Asthma rates are higher in South Australia (SA) than the national average – 13% compared with 11%. They are even higher in regional SA, and in Peterborough and surrounds, rates are over 20%. Admissions to hospitals due to asthma in the Mid North are also 45% higher than the SA average and are the highest figures in the country.
Contact our Mid North Asthma Community Connector:
0428 842 066
Available Thurdays 9am – 5pm
Rural Transaction Centre
209 Main Street, Peterborough
Initially funded in 2019 the project has had three phases:
Project Phase 3 – January 2022 – Dec 2022
Someone Like Me
In June 2021 a Chronic Conditions Integrated Partnership grant from Wellbeing SA enabled the initial Mid North program to continue – now called Someone Like Me.
The ACC’s role now includes support for asthma patients as they leave hospital emergency departments (EDs), connecting them to the GP, the respiratory health nurse, and local pharmacists; helping people build confidence and knowledge in managing their condition.
The COP also continued, unfunded and aims to implement the changes to processes, procedures and services that have been developed in the Mid North in other areas of country SA.
If you are interested in the project or would like more information, please contact Michelle Davis, Projects and Partnerships Officer, Asthma Australia, on email@example.com or 0481 172 911
If you live in Mid North SA please join us to start the conversation about asthma https://www.facebook.com/groups/asthmamidnorth
This partnership project brings together key stakeholders in the region, like Yorke and Northern Local Health Network and the three local hospitals, general practice and pharmacies to ensure people with respiratory issues can access the care they need.
Project Part 2 – October 2020 – June 2021
Implementing Community Responses to Asthma in the Mid North
Based on the initial project in 2019, Country SA PHN refunded the project for phase two in October 2020. Now called Implementing Community Responses to Asthma in the Mid North (ICRA), LPS Officers again went to the community to ask how the chosen solutions could be implemented. Many community discussions led to the two ideas being combined into the Asthma Community Connector (ACC) role.
This would be a person with asthma who would be trained as a local Asthma Educator to provide information and support for people with breathing issues. Local resident, Anita Stewart, was appointed in April 2021 as the ACC.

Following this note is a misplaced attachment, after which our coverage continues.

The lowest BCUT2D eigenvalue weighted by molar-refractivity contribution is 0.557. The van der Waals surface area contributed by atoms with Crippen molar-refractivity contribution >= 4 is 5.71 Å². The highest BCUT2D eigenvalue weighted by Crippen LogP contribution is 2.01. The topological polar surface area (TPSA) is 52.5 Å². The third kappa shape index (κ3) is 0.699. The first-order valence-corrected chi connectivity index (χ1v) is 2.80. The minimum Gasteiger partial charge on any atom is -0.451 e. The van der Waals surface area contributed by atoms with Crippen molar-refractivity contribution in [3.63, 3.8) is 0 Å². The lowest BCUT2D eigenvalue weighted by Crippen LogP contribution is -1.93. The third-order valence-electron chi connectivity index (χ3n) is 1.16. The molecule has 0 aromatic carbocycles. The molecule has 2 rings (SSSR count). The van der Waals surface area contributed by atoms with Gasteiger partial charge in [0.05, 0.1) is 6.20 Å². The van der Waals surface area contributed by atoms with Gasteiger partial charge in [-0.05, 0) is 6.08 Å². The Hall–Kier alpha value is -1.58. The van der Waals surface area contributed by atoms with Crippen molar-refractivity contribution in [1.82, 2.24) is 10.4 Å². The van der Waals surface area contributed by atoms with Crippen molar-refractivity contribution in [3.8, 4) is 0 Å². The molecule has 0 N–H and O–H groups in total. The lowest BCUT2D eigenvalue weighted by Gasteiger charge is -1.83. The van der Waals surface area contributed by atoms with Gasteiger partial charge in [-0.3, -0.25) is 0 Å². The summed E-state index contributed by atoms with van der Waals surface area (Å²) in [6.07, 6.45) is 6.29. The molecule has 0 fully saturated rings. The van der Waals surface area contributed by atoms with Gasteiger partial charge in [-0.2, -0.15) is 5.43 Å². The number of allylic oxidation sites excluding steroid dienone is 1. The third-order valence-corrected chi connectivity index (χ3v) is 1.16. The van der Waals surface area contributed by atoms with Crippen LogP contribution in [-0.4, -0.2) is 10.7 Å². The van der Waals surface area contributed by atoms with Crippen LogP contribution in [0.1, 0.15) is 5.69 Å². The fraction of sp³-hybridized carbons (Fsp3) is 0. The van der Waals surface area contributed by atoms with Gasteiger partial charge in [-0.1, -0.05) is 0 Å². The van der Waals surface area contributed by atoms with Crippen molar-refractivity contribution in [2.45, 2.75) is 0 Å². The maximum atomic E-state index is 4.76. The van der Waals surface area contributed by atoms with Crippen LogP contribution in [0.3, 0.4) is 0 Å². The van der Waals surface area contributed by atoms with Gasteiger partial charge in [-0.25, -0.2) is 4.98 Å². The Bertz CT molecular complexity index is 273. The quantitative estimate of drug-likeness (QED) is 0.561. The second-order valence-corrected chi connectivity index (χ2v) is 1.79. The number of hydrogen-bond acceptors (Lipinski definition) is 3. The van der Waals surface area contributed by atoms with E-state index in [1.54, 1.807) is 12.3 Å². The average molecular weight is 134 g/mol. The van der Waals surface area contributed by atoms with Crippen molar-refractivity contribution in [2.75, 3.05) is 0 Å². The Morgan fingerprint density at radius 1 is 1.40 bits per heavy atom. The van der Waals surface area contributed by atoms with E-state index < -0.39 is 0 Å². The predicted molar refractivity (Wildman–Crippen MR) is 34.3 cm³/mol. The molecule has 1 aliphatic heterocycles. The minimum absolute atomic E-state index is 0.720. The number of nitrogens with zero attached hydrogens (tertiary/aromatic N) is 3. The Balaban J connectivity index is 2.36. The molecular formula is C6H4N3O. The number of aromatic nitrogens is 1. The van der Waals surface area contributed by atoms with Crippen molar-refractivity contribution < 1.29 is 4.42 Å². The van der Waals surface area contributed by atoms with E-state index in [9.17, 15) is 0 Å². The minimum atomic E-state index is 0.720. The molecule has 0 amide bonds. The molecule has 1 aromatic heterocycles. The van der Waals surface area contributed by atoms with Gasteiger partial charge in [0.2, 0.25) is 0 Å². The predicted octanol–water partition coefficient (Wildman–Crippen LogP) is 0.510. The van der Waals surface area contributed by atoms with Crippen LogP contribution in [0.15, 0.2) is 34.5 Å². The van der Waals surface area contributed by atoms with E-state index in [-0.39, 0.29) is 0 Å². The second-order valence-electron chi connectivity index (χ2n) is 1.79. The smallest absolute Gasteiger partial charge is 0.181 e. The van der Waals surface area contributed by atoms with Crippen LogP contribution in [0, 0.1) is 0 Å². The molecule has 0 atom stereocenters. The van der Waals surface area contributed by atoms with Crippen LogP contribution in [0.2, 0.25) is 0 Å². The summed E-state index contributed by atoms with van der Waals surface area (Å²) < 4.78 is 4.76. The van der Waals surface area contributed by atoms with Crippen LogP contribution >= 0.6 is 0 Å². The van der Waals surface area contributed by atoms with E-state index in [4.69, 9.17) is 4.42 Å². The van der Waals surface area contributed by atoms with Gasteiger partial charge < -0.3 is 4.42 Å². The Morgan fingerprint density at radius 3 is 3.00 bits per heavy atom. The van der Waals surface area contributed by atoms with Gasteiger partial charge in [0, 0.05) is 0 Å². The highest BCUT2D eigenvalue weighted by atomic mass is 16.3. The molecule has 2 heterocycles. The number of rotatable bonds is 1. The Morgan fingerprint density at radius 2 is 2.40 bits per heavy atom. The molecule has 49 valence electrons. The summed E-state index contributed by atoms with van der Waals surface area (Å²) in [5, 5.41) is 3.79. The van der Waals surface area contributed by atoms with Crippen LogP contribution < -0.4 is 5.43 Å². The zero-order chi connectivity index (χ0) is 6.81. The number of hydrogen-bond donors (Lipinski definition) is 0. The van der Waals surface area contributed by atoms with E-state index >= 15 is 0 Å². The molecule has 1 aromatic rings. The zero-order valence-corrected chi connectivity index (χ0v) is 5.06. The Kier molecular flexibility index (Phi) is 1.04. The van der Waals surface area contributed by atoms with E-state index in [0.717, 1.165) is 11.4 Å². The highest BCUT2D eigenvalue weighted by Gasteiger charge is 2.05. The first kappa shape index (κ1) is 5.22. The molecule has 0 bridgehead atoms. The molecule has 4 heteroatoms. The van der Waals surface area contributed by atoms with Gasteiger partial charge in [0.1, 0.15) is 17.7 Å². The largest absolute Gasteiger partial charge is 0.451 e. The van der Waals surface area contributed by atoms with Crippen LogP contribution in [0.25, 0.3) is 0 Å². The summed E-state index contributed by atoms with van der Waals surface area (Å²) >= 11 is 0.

Anita is well-known in the community, as the manager of the post-office, nurse and ambulance officer, she was everyone’s first choice as the ACC. However, it was not for her clinical skills that she was chosen but because she was ‘Someone Like Me’ – a person with asthma who in her own words – ‘had been doing it wrong for 40 years’, so could relate to other peoples’ experiences.
Anita has embraced the role and gives group and individual education sessions, meets people in her office or at home or in a coffee shop and given several presentations, including to the local school.
She is also trained in spirometry and can assist the local respiratory nurse.
Project Part 1 – October 2019 – September 2020
Community Responses to Asthma in the Mid North
In 2019, Country SA PHN funded Asthma Australia for two years to explore the lived experience of people with asthma in the Mid North towns of Peterborough, Jamestown and Ororroo. The project was called Community Responses to Asthma in the Mid North. The Australian Centre for Social Innovation, worked with Asthma Australia to train local people as peer researchers, who were employed to ask other community members how we could help support them to ‘breathe better’. Later these peer researchers became paid Local Project Support Officers.
After many conversations with people living with asthma, and key stakeholders like general practitioners and pharmacists, potential solutions were identified that could be implemented in the community. Two were finally chosen, which needed to be explored and further defined.
Asthma Advocacy Guides
The Community Connector
Another important strategy made possible by CSAPHN funding was the Coalition of Partners (COP). This partnership has brought together key stakeholders in the region, like the three local hospitals, general practices and pharmacies, and funders CSA PHN, Yorke and Northern Local Health Network and Country and Outback Health. The aim of the COP is to find and address gaps in services, duplication, or problems that are barriers for people with respiratory issues accessing the care they need. This proved highly effective.